Turtle Doves: back with a purr

Richard Baines – Turtle Dove Project Officer

In my time as a birdwatcher I have learnt to identify any large pigeon-like bird crashing through the trees as a blundering Woodpigeon. These very successful birds are with us all year round fattening up on our winter bird tables.

Turtle Doves however are a very different story* – more remarkable and more refined, no clattering of wings, just a delicate flutter and an enticing soft purr. The Turtle name is presumed to come from the latinisation of their call: turr turr. The Turtle Dove is currently considered a high conservation priority in the UK because of severe population decline, and is classed as vulnerable on the IUCN’s red list of threatened species.

NYM Turtle Dove - coyright Steve Race

The Turtle Dove (Streptopelia turtur) is the smallest member of the European dove family but it flies the furthest during migration; a bird nicknamed Titan was radio tracked in 2014 and found to have flown 11,200 km from Mali back to its nesting site in Suffolk. He flew up to 700 km per night, at speeds up to 60 km per hour!

This year our North York Moors Turtle Doves have arrived back from Africa on time despite the cold north winds in early spring. Our first bird was seen on 16 April near Pickering. This was perfect timing for the start of my role as the HLF funded Turtle Dove Project Officer a few weeks later.

As the spring has developed our vital group of volunteer bird surveyors have been out and about recording Turtle Doves in known sites where they were present last year and in new sites offering similar habitats. Our project area survey is one of only two formal, locally based Turtle Dove surveys in the UK this year and the only one in the north of England. We’ll be looking to extend this surveying into the Howardian Hills Area of Outstanding Natural Beauty (AONB) in 2018.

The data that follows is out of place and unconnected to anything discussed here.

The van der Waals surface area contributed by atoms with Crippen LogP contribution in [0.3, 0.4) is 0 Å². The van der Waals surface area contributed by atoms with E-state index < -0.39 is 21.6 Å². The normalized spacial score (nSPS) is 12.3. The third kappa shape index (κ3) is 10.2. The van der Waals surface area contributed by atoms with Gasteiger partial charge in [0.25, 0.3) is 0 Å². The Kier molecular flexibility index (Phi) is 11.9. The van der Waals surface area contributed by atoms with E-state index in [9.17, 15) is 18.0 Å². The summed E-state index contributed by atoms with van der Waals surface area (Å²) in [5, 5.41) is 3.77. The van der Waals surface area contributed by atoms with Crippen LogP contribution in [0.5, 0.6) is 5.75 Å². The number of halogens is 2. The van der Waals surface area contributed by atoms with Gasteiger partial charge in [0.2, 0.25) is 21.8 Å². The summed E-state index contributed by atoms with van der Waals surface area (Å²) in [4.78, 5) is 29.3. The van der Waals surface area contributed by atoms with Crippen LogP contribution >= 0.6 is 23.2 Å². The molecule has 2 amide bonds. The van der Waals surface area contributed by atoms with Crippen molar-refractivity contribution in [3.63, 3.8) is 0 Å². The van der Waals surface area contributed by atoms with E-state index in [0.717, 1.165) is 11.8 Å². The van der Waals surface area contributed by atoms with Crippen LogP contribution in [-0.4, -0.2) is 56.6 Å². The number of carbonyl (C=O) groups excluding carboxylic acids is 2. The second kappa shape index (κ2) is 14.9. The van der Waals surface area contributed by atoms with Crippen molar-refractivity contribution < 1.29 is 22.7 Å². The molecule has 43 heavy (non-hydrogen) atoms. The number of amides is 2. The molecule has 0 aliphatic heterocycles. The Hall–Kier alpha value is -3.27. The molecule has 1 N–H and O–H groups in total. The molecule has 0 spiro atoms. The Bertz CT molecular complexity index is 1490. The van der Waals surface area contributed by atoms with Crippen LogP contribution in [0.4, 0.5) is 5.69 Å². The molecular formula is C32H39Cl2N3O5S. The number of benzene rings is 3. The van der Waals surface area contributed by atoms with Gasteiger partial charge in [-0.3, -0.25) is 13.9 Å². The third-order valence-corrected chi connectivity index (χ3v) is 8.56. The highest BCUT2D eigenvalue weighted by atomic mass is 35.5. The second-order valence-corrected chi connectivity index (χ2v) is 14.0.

One of the known sites for Turtle Doves is the National Park Centre at Sutton Bank. Up to three birds were recorded here in May visiting the bird feeding station, usually when there were fewer visitors around. Turtle Doves can be shy and wary. We are collecting lots of data on the birds at Sutton Bank and have a special Turtle Dove sightings book in which we want visitors to note their sightings – so if you are up at the Centre and you see the Turtle Doves, please add your report.

Using reported sightings we’ve identified the initial villages along the southern edge of the North York Moors which have small populations of the bird (< 6) and where we hope to start building community links and engagement.

During the next couple of months if you’re lucky enough to see or hear a Turtle Dove in or around the North York Moors, please let us know. The best time to hear them is either very early in the morning or late in the evening.

Example of Turtle Dove habitat - forest edge, Cropton Forest - copyright Richard Baines

*Footnote: The Turtle Dove has long been culturally associated with true love and devotion.

“..Oh yonder doth sit that little turtle dove
It doth sit on yonder high tree
A making a moan for the loss of his love
As I will do for thee, My dear
As I will do for thee”